The love-hate-love relationship
Rwanda, a country located on the fault lines of East and central Africa shares its borders with the Democratic Republic of Congo her much larger neighbour.
The relationship between the two countries in the last 30 years is what one can say is hinged on a ‘love-hate-love’ functionality.
This analysis is precisely informed by observations borne out of externally induced factors which have impacted on this relationship.
Key among these being influences emanating from the French hegemony over the region, the emergence of a new political system sweeping over the troubled great lakes region and the end of the cold war among others.
In this three part report, this writer traces the love-hate-love relationship between the two once close Franco-phone neighbours during the cold war era which turned sour immediately after the regime change in Rwanda, whose tragedy the 100 day genocide against the Tutsis ignited the Congo into a battleground for reshaping of a new political order in the region.
The recent reversal of this sour relationship which lasted over 15 years to that of cooperation once again is a complete 360 degree reversal from the days of conflict during the last 15 years.
Cold war era romanticism
During the 1970s through to the 1990s Rwanda’s relationship with her much larger neighbour has been one hinged on cooperation and conflict depending on the durations which defined these relations.
The cold war era witnessed a cooperative relationship as the country’s heads of state were staunch Francophonies, a group of states linked to maintain the promotion and protection of the French language and interests.
Generals Mobutu Sese Seko and Juvenile Habyarimana were indeed allies. However both countries faced a myriad of problems and as such both experienced political upheavals.
Both the country’s violent divisions might have been easier to heal and their tragic histories during the cold war era somewhat different had it not been for the involvement of outside interests.
None had more dramatic effect upon both the countries political destinies than that of France who was considered central Africa’s ‘big cop’.
Linda Melvern, a career journalist who authored an authoritative book about Rwanda’s greatest tragedy the 100 day genocide offers very interesting angles on how one can connect Rwanda and Zaire.
For the case of Rwanda she asserts that ‘without France the dictatorship of Juvenal Habyarimana would never have lasted as long as it did’.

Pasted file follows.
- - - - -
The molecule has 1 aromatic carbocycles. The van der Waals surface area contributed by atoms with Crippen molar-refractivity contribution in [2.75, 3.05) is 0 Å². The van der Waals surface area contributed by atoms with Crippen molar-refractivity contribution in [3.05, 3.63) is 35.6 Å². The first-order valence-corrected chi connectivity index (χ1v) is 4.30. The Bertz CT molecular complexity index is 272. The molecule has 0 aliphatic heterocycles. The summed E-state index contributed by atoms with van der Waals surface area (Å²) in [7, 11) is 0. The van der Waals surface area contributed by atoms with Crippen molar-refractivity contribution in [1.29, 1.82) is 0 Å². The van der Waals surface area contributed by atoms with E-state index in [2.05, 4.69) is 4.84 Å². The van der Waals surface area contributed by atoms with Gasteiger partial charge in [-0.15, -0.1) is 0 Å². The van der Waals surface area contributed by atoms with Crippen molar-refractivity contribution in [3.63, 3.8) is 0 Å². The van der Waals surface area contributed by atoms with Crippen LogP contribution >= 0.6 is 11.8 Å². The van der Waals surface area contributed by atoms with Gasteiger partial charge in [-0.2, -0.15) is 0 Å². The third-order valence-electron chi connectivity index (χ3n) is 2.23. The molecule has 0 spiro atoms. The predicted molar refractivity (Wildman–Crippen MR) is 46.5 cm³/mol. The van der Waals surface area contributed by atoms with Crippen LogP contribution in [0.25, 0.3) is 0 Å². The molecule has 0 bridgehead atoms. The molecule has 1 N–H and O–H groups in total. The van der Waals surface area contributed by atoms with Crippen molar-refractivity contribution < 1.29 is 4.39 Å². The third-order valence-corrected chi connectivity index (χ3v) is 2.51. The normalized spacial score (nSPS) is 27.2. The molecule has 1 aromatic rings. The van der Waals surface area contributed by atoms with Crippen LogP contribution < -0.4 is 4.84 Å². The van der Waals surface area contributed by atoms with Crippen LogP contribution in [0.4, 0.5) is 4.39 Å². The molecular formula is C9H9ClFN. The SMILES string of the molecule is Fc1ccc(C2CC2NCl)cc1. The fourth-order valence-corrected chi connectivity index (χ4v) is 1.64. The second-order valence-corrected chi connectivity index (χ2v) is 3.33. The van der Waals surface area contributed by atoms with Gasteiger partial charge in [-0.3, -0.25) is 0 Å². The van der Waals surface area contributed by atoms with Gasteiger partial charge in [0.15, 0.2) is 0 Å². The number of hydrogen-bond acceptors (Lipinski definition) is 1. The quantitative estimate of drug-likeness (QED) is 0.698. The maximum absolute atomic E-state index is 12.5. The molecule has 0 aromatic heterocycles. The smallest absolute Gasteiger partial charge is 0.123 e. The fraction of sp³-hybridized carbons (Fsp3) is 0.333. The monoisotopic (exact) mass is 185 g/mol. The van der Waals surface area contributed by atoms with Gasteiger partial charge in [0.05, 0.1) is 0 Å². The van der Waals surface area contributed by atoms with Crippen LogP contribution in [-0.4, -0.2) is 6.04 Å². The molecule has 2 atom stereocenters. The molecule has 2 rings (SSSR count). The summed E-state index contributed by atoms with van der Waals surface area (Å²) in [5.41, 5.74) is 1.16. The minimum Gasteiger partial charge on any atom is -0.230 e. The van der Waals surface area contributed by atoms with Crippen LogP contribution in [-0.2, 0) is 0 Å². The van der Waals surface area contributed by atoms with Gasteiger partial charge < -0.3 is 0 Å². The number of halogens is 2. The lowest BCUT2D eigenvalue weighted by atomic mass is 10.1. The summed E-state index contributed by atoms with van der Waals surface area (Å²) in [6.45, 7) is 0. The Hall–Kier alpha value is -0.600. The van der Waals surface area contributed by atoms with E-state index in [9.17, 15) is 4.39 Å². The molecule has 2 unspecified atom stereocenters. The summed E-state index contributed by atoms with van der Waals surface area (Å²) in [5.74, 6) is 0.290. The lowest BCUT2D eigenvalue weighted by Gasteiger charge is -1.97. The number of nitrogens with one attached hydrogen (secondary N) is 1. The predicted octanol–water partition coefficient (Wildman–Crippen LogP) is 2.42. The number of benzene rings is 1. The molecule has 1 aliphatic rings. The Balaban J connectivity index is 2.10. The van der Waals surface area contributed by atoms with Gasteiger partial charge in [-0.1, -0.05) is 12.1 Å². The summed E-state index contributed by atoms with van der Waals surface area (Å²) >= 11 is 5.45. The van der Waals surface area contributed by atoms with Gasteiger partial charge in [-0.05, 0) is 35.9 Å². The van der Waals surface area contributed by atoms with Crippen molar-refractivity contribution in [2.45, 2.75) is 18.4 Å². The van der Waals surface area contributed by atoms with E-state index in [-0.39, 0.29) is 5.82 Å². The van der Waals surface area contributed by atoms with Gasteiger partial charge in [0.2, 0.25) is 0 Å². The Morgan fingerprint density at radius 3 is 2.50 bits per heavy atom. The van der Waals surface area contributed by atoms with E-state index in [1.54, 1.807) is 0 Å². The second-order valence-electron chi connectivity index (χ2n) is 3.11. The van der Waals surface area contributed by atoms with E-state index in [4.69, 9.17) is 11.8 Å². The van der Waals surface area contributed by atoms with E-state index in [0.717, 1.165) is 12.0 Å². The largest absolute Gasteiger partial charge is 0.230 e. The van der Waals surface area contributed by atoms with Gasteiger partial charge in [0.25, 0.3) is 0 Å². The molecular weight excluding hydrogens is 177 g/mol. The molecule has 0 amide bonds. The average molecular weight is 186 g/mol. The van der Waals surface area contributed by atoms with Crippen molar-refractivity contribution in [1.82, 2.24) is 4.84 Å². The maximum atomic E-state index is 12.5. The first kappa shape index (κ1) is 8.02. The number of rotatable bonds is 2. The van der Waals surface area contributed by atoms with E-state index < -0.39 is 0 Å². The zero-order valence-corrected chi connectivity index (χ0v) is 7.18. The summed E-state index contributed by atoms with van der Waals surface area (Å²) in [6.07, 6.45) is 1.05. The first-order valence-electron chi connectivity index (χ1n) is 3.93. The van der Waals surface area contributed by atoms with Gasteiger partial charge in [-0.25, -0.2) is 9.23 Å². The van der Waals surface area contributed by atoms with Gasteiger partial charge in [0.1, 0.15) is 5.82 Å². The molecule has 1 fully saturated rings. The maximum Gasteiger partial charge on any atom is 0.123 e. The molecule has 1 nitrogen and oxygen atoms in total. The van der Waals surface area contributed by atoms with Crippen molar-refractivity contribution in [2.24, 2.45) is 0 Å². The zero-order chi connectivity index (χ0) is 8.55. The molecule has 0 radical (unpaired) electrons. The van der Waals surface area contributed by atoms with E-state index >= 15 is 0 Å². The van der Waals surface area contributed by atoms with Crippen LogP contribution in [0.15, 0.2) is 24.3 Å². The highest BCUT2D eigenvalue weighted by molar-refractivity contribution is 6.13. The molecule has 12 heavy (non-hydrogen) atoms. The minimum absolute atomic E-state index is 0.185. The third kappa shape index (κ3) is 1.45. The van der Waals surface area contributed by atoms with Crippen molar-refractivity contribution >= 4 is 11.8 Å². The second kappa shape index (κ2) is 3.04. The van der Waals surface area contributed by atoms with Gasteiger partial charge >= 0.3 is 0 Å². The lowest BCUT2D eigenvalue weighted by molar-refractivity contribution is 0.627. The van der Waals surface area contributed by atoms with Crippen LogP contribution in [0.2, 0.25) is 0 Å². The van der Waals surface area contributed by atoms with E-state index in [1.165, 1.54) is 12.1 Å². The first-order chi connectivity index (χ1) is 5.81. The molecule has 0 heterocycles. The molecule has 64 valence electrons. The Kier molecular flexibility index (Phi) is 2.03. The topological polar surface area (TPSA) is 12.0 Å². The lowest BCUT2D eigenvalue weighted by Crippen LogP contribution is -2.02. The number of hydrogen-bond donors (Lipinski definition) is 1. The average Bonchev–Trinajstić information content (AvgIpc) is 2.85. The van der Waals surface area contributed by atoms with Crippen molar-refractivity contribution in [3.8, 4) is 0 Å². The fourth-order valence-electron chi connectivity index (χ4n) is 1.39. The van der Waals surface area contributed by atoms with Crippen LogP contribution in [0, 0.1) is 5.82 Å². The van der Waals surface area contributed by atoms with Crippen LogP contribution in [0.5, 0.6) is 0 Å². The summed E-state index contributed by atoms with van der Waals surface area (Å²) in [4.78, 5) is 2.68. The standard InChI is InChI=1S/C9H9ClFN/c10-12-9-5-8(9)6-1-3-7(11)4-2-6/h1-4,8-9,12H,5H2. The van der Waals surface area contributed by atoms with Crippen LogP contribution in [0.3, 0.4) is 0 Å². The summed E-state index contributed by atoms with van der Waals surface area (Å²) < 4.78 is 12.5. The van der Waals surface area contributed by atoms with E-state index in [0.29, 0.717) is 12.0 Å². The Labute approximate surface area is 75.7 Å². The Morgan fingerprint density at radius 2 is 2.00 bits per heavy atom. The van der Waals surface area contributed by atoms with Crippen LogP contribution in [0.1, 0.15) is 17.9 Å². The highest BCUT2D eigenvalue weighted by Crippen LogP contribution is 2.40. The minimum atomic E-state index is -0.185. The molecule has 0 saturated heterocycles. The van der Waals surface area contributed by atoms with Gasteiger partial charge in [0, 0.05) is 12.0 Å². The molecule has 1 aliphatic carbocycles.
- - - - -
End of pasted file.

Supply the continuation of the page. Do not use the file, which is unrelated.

The same can be said of Zaire now renamed the Democratic Republic of Congo. She added, ‘So staunch an ally was France that Habyarimana believed that French support for his regime was unconditional, no matter what military or political tactic he used to remain in power. Rwanda was part of a family, Francophonie’.
Melvern intimates that, ‘closely related to this obsession with French language and culture was a fear in France of an anglophone encroachment into its African turf, nurtured by centuries of Anglo-French rivalry on the continent’.
Rwanda Melvern argued, was important not because French was its second language, but because Rwanda was located on a political fault-line between francophone central Africa and anglophone East Africa.
France was a major foreign military power-broker in Africa. Central Africa was exclusive to Francophonie hegemony. As such Rwanda, her next door neighbor Zaire, a huge country with vast riches, Burundi and others were all in the Franco African family.
The best way to maintain French influence in Africa was through a policy of close relations between the presidential palace in Paris, the Elysée, and African heads of state such as Mobutu and Habyarimana.
This is how one can connect the romanticism and cooperation between Zaire and Rwanda during the cold war era. Francophonie provided the glue that held Zaire and Rwanda together.
A new political order
This status quo which went uninterrupted during the 1970s through the 1980s was brought to an abrupt standstill in mid 1990s by the emergence of a revolution which swept into Rwanda which had no connection at all to the Francophonie system.
As a fellow Francophonie, Mobutu took up a simple yet costly maxim against the new authorities which seem to state that ‘an enemy of my friend is my enemy’.
He was staunchly against the new government which had just ascended into power in Rwanda in 1994.Meaning that as the Franco-Rwandan diplomatic relations steadily degenerated it naturally sucked in her neighbour next door, Zaire.
The major issue which tied Rwanda, Zaire and France during this new phase of relationship centred around conflict gravitated around the RPF-led war of liberation from 1990 to 1994.
The French role in the anti-RPF campaigns and more so, its critical support functions to events leading to Rwanda’s greatest tragedy-the 1994 genocide against the Tutsis, is a matter of great controversy.
French officials during the RPF campaigns never overcame their deep-seated antagonism to the RPF as just another ‘anglo-saxon’ trojan horse in their African preserve-the zone referred to as Francophone Central Africa.